All of us do whether we know it or not.
Our fast paced worlds yearn for a yin-like existence; one that is slower, more reserved, sensitive and quiet. Because most of the time we live in a yang domain that is full of activity, fluctuation, and intensity.
In yoga, a yang practice is certainly a dynamic one. More vigorous practices are usually labelled as ashtanga, vinyasa or power but yang yoga can be any style that is connected with active major muscle movement.
On the contrary, yin yoga is associated with passive movements that are held longer. The specific yin poses are designed to bypass the large muscle groups and delve into the deeper connective tissues; the areas concerning the ligaments, the bones, or the joints. These connective tissues are the more sedentary elements of the body that provide stability and subtle movement within the hips, pelvis and lower spine.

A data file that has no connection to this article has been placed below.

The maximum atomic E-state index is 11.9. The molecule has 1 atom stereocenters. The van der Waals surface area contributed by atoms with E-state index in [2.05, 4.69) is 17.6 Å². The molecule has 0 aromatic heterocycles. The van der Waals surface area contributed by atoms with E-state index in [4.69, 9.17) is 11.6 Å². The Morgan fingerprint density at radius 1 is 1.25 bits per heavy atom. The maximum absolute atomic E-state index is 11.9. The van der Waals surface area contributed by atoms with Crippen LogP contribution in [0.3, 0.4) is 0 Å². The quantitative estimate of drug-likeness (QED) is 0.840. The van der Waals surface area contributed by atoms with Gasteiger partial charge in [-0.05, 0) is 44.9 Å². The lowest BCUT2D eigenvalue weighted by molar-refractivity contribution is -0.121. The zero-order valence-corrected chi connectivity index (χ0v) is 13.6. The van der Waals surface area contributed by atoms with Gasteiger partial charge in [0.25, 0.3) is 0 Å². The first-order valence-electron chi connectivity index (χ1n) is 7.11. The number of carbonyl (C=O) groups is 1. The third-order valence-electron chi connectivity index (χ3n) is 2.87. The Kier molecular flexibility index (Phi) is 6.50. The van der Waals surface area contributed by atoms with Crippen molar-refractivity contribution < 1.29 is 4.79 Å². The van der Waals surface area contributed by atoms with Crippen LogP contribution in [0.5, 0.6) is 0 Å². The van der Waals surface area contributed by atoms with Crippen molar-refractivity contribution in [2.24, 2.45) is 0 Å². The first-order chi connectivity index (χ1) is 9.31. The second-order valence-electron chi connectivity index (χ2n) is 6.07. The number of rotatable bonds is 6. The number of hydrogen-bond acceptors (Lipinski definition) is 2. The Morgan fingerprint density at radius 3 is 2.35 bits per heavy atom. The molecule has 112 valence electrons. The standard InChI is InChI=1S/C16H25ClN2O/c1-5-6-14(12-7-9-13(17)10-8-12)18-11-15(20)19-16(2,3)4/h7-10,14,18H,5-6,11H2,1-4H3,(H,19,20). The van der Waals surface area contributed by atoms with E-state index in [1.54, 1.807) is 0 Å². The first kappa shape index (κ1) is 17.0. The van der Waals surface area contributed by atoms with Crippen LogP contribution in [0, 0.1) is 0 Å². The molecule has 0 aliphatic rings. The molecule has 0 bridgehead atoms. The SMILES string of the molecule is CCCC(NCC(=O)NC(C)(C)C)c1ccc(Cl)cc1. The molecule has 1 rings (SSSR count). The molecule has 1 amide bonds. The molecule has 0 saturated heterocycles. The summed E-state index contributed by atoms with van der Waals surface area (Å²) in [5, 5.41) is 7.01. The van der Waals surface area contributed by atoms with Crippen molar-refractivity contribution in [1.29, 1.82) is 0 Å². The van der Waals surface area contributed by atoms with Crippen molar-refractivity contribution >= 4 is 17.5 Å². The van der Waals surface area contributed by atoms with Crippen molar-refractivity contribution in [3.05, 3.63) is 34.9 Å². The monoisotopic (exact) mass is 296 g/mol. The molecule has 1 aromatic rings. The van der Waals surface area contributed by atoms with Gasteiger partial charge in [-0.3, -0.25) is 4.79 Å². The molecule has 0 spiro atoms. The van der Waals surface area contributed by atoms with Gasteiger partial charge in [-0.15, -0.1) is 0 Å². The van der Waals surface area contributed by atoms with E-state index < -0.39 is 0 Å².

Although a yin yoga practice can be restful, it is not to be confused with a restorative practice. Great awareness and a keen focus should be taken when performing these poses. Sharp sensation or pain is to be avoided at all times. Over-extension and overexertion can lead to dire repercussions for these tissues due to their slow healing times.
Yet, the benefits are plenty. The object of Yin Yoga is to stress these deeper tissues through traction as opposed to active stretching. By bringing yourself near the edge of your limit and holding for a significant length of time, you are fully stimulating the ligaments and the joints to provide greater opening, suppleness and health.
“The essence of yin is yielding. Yang is about changing the world; yin accepts the world as it is.” – Bernie Clark